# Is this proof correct?

• Mar 10th 2010, 06:18 PM
tn11631
Is this proof correct?
Hey guys I just need some one to check this proof. Its sort of my weakness so if someone could just double check it. and please forgive the minor symbol mistakes, I tried :)

There are two parts to this problem but I got the first one with no problem but for the sake of the question I'm going to post everything.

Let $x_0$ and L be real numbers, and let f be a real-valued function defined in a deleted neighborhood of $x_0$.

(a) What is the logical negation of $lim_x-> img.top {vertical-align:15%;} $x_0$" alt="lim_x-> $x_0$" />f(x)=L?

The def is: For all $\epsilon$>0 there exists $\delta$>0 for all x such that 0<|x- $x_0$|< $\delta$ $\Rightarrow$ |f(x)-L|< $\epsilon$

The negation is: There exists $\epsilon$>0 for all $\delta$>0 there exists x such that 0<|x- $x_0$< $\delta$ and |f(x)-L|>= $\epsilon$

b is the one I need checked:
(b) Show that lim_x-> $x_0$f(x)=L if and only if for every sequence { $x_n$}n=1 to infinity with lim_x-> $x_n$= $x_0$ with $x_n$ $\neq$ $x_0$, it is true that lim_x->infinity f( $x_n$=L

Here is my proof:
Suppose $lim_x-> img.top {vertical-align:15%;} $x_0$" alt="lim_x-> $x_0$" />f(x)=L. Let { $x_n$}n=1 to infinity be a sequence where $x_n$ $\neq$ $x_0$ but lim_n-> infinity $x_n$= $x_0$ and consider the sequence {f( $x_n$)}n=1 to infinity . choose $\epsilon$>0/ there is delta>0 such that if 0<|x- $x_0$|<delta then |f(x)-L|< $\epsilon$. Since {x_n} n=1 to infinity converges to $x_0$ there is N such that for n>=N, | $x_n$- $x_0$|<delta. Now for n>=N 0<| $x_n$- $x_0$|<delta. Hence, |f( $x_n$)-l|< $\epsilon$. Thus, {f(x_n)}n=1 to infinity converges to L.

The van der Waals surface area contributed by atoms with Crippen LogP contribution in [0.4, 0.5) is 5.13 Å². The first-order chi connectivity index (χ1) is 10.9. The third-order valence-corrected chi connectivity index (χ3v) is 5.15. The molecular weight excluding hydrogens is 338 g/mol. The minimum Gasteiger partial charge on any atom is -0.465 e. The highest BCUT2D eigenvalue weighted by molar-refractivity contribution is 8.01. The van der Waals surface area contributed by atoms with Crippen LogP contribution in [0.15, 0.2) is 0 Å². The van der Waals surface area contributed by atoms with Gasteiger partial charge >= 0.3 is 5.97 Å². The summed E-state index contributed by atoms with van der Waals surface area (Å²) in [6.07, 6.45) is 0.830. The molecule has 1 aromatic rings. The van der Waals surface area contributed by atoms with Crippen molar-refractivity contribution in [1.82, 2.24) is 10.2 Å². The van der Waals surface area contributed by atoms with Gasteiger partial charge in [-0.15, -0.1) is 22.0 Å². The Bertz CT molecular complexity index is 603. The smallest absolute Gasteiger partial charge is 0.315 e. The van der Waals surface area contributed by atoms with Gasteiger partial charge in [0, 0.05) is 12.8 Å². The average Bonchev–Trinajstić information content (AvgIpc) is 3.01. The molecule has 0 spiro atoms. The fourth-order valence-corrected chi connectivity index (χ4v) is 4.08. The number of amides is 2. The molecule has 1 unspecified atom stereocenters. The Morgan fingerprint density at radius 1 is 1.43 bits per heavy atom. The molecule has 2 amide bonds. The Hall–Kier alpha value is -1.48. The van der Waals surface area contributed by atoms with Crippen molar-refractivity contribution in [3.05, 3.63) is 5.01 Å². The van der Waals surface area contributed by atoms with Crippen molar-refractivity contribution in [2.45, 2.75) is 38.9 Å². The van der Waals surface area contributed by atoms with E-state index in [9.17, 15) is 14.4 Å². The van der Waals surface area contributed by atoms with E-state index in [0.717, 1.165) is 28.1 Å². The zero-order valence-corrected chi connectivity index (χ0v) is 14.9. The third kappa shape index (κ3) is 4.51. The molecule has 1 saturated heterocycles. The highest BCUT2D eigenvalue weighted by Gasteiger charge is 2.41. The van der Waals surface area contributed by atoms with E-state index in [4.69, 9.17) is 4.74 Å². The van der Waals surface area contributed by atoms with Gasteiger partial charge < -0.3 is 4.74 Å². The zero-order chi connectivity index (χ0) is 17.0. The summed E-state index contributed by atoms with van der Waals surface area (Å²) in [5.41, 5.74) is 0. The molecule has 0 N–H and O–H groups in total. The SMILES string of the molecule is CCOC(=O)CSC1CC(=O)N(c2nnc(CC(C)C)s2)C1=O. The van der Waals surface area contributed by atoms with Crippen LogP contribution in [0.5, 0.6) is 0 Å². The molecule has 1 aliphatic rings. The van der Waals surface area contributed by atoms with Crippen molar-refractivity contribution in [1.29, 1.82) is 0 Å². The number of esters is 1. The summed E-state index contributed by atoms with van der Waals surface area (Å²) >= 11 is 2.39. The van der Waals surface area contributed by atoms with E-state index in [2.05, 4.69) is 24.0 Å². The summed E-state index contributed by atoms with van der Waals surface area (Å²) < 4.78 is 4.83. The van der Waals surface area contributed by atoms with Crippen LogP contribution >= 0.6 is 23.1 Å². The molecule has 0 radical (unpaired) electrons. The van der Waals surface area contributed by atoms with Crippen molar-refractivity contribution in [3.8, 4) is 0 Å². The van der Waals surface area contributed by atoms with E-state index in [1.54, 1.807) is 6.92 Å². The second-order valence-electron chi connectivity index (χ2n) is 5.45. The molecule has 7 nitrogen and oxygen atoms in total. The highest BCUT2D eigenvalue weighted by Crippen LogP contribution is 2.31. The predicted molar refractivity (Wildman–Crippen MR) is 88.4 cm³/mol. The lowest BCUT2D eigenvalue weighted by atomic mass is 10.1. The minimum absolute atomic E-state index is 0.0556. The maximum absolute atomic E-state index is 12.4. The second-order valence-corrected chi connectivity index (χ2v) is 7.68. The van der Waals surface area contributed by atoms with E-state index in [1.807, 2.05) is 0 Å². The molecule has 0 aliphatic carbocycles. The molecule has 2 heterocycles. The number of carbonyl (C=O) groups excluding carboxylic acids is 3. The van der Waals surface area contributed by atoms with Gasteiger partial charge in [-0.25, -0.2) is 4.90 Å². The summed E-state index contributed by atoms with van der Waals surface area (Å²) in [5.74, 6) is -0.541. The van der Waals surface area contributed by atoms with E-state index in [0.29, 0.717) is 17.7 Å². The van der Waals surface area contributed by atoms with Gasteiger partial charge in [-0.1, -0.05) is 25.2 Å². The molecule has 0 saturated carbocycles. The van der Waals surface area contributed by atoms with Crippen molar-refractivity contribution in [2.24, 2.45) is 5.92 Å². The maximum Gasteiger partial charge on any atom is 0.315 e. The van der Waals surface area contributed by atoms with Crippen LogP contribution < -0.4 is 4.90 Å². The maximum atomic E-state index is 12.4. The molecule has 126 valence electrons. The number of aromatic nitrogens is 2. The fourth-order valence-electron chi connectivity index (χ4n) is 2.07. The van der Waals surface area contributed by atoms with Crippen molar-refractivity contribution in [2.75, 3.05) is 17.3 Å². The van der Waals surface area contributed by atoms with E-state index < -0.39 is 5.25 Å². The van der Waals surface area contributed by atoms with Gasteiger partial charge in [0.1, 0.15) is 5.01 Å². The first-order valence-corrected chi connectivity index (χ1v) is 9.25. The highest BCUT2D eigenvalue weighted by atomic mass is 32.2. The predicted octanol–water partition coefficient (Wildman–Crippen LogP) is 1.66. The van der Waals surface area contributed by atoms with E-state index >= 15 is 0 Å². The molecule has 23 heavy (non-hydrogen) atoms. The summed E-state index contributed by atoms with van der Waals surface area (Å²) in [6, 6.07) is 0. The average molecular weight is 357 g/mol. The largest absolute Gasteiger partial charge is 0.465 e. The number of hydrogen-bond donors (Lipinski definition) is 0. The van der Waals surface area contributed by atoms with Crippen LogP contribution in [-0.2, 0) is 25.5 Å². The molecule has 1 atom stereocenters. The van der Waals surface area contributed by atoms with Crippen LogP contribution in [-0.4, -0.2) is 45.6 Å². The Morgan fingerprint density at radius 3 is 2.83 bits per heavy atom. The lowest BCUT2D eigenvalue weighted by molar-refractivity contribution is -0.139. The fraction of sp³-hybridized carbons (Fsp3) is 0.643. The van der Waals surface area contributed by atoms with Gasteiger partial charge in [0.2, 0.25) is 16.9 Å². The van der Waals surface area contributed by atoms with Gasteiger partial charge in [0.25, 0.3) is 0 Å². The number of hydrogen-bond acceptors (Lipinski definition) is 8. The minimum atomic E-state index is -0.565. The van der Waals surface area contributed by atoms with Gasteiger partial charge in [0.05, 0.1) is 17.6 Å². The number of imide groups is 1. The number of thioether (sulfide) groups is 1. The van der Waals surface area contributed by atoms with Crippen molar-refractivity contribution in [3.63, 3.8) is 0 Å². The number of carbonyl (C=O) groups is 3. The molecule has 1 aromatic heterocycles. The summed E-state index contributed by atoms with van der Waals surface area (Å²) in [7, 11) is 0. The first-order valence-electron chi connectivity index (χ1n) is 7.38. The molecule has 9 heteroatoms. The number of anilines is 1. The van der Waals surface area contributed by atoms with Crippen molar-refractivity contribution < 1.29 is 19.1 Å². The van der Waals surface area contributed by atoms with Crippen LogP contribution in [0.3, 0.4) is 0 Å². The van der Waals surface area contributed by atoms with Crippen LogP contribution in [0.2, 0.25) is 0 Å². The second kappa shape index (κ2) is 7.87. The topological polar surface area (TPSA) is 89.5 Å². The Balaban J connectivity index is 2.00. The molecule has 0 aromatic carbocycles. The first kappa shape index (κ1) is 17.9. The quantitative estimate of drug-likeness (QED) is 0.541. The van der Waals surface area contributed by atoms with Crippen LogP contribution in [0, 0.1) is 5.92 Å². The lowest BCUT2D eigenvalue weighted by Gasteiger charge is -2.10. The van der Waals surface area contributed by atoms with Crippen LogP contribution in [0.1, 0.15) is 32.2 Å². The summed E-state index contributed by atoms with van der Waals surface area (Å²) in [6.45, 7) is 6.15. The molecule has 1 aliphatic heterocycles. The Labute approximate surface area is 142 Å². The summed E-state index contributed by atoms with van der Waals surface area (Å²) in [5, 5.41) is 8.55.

Suppose now that the second condition is satisfied and so all the sequences {f(x_n)}n=1 to infinity have a common limit called L. Suppose that L is NOT a limit of f at $x_0$. Thus, there is $\epsilon$>0 such that for every delta>0, 0<|x-x_0|<delta and such that |f(x)-l|>= $\epsilon$. In particular for each positive integer n, 0<| $x_n$- $x_0$)<1/n such that |f(x_n)-L|>= $\epsilon$. The sequence { $x_n$}n=1 to infinity converges to $x_0$ and is a sequence where $x_n$ is NOT = $x_0$, hence {f(x_n)}n=1 to infinity converges to L which contradicts the fact that |f(x_n)-L|>= $\epsilon$>0 for all n. Thus L must be the limit of f at $x_0$.
• Mar 11th 2010, 12:13 PM
Tinyboss
Looks good, but work on your LaTeX! ;-)